Google is rolling out new privacy tools that help users cover their digital footprints on Google-owned websites, while also making sure people are staying safe across the internet.
The first new tool is a password check-up tool that audits all of the passwords a Google account user has stored in Google Chrome. All it takes is one click and a few seconds for the tool to return a list of which passwords may have been compromised in a data breach, along with a tally of how many times a person has reused their password across multiple accounts.
An estimated 59 percent of people reuse their passwords, according to a survey conducted last year by LastPass. Other surveys have also found that a majority of people admit to recycling passwords, simply because they’re easy to remember. The average person has at least 27 online accounts, ranging from online banking and social media to shopping and food delivery accounts, to name a few.
The concept is nothing new. Another website, HaveIBeenPwned.com, allows people to plug in their email address to see if any accounts tied to it may have been breached. However, Google’s effort is taking this idea to a mainstream audience that is becoming more conscious of online security.
While it can be tempting to reuse a password, it’s also incredibly risky. All it takes is one account to be compromised. Hackers can then try an automated tactic called credential stuffing, which lets them try compromised usernames and passwords on other sites to find out which ones work. Google recommends people use its password manager to store unique passwords in Chrome for each account they use.
In addition to tightening up user security across the internet, Google is also offering three new tools to help people control their digital footprints on Google-owned platforms.
Google Assistant, the virtual voice-based helper that lives in Google Home devices, in a Chrome extension, and in a smart phone app, will now delete the last question it was asked, or even everything it was asked last week. While the deletion should work in the coming weeks over voice, when users ask Google Assistant to delete something right now, they’ll receive instructions on how to do so in the Google app or on their “My Activity” page. The feature is being rolled out in English next week, but will be available in other languages next month.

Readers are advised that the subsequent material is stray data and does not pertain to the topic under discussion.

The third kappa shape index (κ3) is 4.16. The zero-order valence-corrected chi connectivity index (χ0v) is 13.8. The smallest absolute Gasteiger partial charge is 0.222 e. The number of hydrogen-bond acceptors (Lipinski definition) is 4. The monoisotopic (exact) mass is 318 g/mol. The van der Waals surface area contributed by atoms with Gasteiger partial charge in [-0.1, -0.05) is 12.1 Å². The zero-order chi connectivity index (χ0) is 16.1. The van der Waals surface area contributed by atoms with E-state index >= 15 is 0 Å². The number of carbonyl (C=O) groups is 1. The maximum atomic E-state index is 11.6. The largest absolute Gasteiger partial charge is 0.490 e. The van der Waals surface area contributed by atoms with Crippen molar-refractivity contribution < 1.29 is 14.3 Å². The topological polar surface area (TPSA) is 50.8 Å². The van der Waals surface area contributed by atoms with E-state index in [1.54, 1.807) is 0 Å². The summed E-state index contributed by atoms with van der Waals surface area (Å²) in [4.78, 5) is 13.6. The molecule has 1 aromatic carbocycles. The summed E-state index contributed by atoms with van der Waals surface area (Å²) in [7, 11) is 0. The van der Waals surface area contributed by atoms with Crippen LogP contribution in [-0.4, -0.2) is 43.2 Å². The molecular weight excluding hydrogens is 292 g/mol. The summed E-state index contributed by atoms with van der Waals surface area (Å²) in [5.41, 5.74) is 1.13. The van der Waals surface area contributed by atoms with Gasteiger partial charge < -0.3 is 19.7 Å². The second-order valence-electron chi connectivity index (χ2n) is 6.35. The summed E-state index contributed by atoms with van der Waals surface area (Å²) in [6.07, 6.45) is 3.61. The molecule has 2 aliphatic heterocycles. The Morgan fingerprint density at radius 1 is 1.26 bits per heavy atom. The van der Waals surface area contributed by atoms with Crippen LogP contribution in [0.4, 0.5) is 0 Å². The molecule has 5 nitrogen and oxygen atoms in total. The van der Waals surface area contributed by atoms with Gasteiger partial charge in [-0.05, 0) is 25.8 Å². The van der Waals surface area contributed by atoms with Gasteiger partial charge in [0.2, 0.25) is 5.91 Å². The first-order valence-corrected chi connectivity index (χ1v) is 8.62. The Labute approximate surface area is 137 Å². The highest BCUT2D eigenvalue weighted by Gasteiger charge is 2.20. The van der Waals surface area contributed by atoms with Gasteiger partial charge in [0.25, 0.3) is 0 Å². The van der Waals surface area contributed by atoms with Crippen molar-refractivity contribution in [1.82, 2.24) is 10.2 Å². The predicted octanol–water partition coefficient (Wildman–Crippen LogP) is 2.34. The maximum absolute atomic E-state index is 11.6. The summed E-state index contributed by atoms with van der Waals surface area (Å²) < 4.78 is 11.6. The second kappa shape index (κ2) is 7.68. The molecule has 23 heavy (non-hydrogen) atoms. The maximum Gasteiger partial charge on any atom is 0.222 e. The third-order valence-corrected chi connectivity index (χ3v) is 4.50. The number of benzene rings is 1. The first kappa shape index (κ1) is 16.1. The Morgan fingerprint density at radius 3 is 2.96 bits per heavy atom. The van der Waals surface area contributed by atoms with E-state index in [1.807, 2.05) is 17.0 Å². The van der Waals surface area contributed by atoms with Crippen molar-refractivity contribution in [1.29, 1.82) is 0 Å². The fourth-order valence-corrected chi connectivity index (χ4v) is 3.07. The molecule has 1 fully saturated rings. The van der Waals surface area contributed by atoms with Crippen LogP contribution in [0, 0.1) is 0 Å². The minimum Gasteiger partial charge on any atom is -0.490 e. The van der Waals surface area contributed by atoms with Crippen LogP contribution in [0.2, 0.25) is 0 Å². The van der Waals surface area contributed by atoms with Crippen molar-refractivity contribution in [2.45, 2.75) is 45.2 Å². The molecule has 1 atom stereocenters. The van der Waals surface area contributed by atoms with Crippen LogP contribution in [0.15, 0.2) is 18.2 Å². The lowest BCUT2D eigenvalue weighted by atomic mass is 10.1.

Incognito mode, which allows anyone to turn off browser tracking in Chrome and on YouTube, is also now coming to Google Maps. Anyone who doesn’t want Google to track their map activity can click their profile photo and see an option to turn it on or off in Maps. The feature will also be rolled out to Android in the coming weeks, with plans to bring it to iOS users in the future.
Privacy is, of course, a trade-off. Users who go incognito won’t get the same personalized experience they would otherwise based on what Google knows about them.
Google rolled out a feature in May to let people automatically delete their location data, browsing, and app activity. The feature is now coming to YouTube. Anyone can manually delete their data or set a time frame for when they want Google to forget their YouTube searches.
The new tools are just the latest as the tech giants have spent the past year creating new privacy tools in an effort to convince users — and regulators — that they do not have an iron-clad grip on a person’s data.
“Google’s intentions here are great. The problem unfortunately is that consumers will have a hard time grasping the concept,” said Robert Siciliano, cyber security market expert with ETFMG.com. "However, all that said, for those who grasp the concepts and make a positive change in their cyber security habits, this is of course a good thing."
Google’s latest privacy push comes after Apple unleashed its latest systems update, iOS 13, which includes several new privacy enhancements, including notices about apps using location data, and the ability to sign in to third-party services by using an Apple ID account, instead of Facebook or Google.